Top Ten Los Angeles Adventures
Few sights have the power to calm an L.A. native faster than the view of a smoggy city from a high mountain lookout. Explanation: You're up above the filth, not in it, and that knowledge is one of the greatest joys a city dweller can find. The twisty drive up to Big Bear, in San Bernardino National Forest, offers many such opportunities. Park your car along a ledge and gaze down onto the murky San Bernardino Valley, breathe the clean mountain air, and continue on your way.
This out-of-the-city decompression ritual would go to waste if the only camping options were those with RV generators and screaming teens, which describes most of what this area has to offer. Fortunately, the U.S. Forest Service saw fit to provide an alternative: 30 primitive campsites, each at the end of a long dirt road, totally isolated from other campers and the noise that goes with them. These sites, called Yellow Post campgrounds, are scattered throughout the San Bernardino Mountains near Big Bear. What they all have in common is plenty of space in which to set up camp under the pines, and easy access to hiking trails that lead far into the forest.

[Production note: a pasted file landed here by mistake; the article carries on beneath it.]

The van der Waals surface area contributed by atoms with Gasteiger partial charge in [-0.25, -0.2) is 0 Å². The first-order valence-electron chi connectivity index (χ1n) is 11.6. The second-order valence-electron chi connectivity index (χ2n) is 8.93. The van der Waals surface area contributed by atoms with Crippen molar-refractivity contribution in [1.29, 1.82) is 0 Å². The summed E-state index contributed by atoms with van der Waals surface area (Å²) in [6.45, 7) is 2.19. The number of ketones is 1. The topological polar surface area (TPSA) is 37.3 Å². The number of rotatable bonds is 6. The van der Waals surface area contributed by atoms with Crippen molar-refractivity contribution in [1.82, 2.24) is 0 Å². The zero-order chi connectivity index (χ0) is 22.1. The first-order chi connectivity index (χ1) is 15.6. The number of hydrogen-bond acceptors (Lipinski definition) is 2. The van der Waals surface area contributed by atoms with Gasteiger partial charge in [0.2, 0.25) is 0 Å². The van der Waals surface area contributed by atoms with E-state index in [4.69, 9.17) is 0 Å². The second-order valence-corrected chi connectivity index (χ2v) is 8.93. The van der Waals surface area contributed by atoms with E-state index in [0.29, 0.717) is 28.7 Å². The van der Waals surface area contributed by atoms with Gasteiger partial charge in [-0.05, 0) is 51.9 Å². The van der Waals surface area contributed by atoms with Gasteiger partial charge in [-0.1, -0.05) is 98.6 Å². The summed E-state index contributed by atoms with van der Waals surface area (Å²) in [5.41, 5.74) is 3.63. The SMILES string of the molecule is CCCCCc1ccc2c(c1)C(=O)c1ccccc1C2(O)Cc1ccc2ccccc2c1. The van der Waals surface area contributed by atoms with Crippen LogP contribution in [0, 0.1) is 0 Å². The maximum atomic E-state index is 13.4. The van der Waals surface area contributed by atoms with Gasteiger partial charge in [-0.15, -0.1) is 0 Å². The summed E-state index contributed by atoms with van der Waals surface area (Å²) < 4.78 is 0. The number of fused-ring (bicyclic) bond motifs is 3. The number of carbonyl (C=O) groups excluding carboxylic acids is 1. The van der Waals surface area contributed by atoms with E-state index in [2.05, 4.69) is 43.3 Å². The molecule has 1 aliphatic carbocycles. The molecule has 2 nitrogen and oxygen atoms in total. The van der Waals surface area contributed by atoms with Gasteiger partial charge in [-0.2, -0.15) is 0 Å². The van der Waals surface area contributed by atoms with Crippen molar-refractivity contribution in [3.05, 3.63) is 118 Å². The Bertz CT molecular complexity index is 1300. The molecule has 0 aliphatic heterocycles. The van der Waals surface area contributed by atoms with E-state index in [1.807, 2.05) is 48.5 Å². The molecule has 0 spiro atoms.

To get a site, stop by the Big Bear Ranger Station for a wilderness permit. The rangers will show you photographs of your options, assign you the site of your choice, and send you away with driving directions. In the summer, these sites fill up on weekends. Getting there early is a must.
Directions: Take Interstate 10 to California 38. The ranger station is on 38, three miles east of Fawnskin.
Travel Time: Approximately 2 1/2 hours
Details mentioned in this article were accurate at the time of publication